All the reports and guides can be accessed here.
These reports also highlight pioneering ways to engage with older people whose voices are less often heard.
If you are taking any local action on housing and ageing, we would love to hear from you. [August 2018]
A new report from Care & Repair England concludes that handyperson services offer a high rate of return on investment, as well as wider social benefits, and are highly prized by older people, particularly ‘older old’ single women living alone.
Small but Significant: The impact and cost benefits of handyperson services – clearly shows how these low cost schemes, which carry out small repairs and minor adaptations for older people (primarily delivered by not for profit Care and Repair and other home improvement agencies) result in fiscal and social gains to the NHS and Social Care.
The report includes a detailed evaluation of the Preston Care and Repair Handyperson Service, identifying a high level of use of the service by ‘older old’ (80yrs+) people and more vulnerable groups, particularly the rising number of older single women living alone, often with chronic long term health conditions, reducing mobility and sight loss.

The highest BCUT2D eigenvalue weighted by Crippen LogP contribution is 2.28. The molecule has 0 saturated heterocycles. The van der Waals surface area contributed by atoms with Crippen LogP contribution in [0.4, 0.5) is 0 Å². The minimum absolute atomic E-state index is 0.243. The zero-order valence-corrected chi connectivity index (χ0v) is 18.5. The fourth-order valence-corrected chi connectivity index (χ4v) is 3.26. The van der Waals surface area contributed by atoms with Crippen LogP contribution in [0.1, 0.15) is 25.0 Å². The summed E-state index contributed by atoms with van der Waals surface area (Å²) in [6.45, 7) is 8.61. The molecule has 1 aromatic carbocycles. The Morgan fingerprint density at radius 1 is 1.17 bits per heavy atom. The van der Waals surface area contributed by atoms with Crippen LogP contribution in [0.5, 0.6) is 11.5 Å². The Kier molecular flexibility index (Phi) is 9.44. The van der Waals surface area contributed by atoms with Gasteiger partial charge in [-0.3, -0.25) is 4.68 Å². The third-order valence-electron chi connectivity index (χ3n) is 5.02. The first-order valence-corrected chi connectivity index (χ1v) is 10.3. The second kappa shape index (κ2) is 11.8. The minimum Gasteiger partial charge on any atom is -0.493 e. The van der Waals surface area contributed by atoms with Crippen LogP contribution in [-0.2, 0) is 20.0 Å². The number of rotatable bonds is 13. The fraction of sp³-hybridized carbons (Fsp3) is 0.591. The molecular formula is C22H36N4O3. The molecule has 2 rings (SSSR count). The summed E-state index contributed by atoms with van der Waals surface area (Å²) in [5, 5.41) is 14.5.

Handyperson services provide older people with great relief from worry about their home, resulting in them feeling more independent and in control:
- 96% of older people said that the Preston Care & Repair handyperson service made them less worried about their home
- 100% would recommend the service to others
Relevant to policy makers, service planners, commissioners and providers, Small but Significant shows how handyperson services can play a critical role in the integration and prevention agendas.
A short summary brochure is also available here. [July 2018]
The Older People’s Housing Champions Group, in partnership with Care & Repair England and local organisations from different parts of England, has published a series of Ideas for Action guides.
These Ideas for Action guides, plus a linked ‘Housing Voices‘ film, resource pack and report from Elders Council of Newcastle working with Skimstone Arts and Northumbria University, offer practical ideas for older people’s groups, forums and organisations who want to influence local housing policy, plans and action.
They highlight pioneering ways to engage with older people whose voices are less often heard.
We are very grateful to the Esmèe Fairbairn Foundation for making this work possible.
The guides, film and resources can all be accessed here [July 2018]